Mark Henderson said...

Well, I think you'd have a very hard time proving your assertion about a continuous use of icons in Christian worship from Biblical times, Lucian.
But for argument's sake, let's assume the Orthodox doctrine that the veneration is paid to the saint and not the image (itself problematic, but nevertheless), why is it then that particular icons are attributed with miraculous powers, carried about and taken from country to country? That suggests that it is the icon, rather than the saint, who is being venerated - exactly what the commandment forbids.

Lvka said...

You could level the same charge at the wonders God did through the Ark of Covenant during OT times (eg, 1 Samuel 5:1-5).

Apart from the Mother of God, the most important saints [the ones that defended the faith against heresies at the great Ecumenical Councils, and/or wrote almost all of our prayers and services] are NOT great wonder-workers. And the ones that are, are NOT famous for being great theologians. Everyone has his or her own gift from God.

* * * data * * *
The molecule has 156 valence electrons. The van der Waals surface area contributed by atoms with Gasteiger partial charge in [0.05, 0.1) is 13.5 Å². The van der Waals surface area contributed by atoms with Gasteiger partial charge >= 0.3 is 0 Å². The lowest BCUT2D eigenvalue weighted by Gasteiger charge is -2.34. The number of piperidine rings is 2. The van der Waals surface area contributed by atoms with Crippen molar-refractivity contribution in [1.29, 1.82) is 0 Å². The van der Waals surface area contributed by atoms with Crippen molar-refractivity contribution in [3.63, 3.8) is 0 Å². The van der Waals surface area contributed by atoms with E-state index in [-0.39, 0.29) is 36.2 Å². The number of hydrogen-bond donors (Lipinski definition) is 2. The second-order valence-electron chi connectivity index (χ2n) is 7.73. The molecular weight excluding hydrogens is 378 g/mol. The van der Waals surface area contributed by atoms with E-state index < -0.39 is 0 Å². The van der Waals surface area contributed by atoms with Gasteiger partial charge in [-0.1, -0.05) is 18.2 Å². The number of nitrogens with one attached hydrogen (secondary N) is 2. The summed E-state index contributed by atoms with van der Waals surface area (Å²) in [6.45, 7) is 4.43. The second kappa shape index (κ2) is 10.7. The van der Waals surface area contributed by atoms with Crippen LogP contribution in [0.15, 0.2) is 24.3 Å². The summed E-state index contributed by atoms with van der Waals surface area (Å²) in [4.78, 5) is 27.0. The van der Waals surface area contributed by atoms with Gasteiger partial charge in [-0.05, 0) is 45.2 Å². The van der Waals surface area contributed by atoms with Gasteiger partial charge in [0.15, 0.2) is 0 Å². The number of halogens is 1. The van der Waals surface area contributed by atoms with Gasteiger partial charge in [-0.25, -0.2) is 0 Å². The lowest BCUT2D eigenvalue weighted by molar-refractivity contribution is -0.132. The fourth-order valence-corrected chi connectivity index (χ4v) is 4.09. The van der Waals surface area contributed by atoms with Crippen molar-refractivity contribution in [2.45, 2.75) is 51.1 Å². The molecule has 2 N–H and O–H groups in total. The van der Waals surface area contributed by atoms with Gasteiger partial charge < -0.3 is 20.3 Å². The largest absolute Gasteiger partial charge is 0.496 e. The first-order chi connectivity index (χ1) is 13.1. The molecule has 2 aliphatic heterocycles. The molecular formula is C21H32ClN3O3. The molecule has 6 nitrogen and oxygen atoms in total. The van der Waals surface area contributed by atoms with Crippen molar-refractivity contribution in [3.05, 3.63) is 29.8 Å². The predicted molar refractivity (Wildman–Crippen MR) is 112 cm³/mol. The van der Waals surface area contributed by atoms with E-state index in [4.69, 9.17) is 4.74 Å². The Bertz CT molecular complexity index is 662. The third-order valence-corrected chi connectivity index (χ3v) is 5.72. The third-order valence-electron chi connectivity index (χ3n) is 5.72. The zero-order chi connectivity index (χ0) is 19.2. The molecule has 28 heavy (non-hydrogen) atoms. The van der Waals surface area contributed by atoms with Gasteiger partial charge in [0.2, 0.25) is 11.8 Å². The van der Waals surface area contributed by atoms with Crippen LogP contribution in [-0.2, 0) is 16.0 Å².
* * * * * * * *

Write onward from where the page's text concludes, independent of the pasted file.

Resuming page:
Why does God *mostly* work wonders only through a *few* icons, out of the many that exist ? I don't really know that either. Perhaps because He likes to keep His big wonders rare, as has always been His style. I mean, if almost EVERY icon would do at least a miracle, then all we'd have to do is just go and buy one from one of the many stores that sell them and -voila!, presto!- all our problems are gone, resolved! Which would pretty much defeat the purpose of having to carry one's cross and press down that narrow road that leads to salvation... we would not be able to immitate Job or Jesus in their patience, submission, and endurance; we would ultimately forfeit our destiny of becoming more and more Christ-like or God-like, thus losing our salvation. After all, icons are not jealous of one another because others are more wonder-working than them. ;-)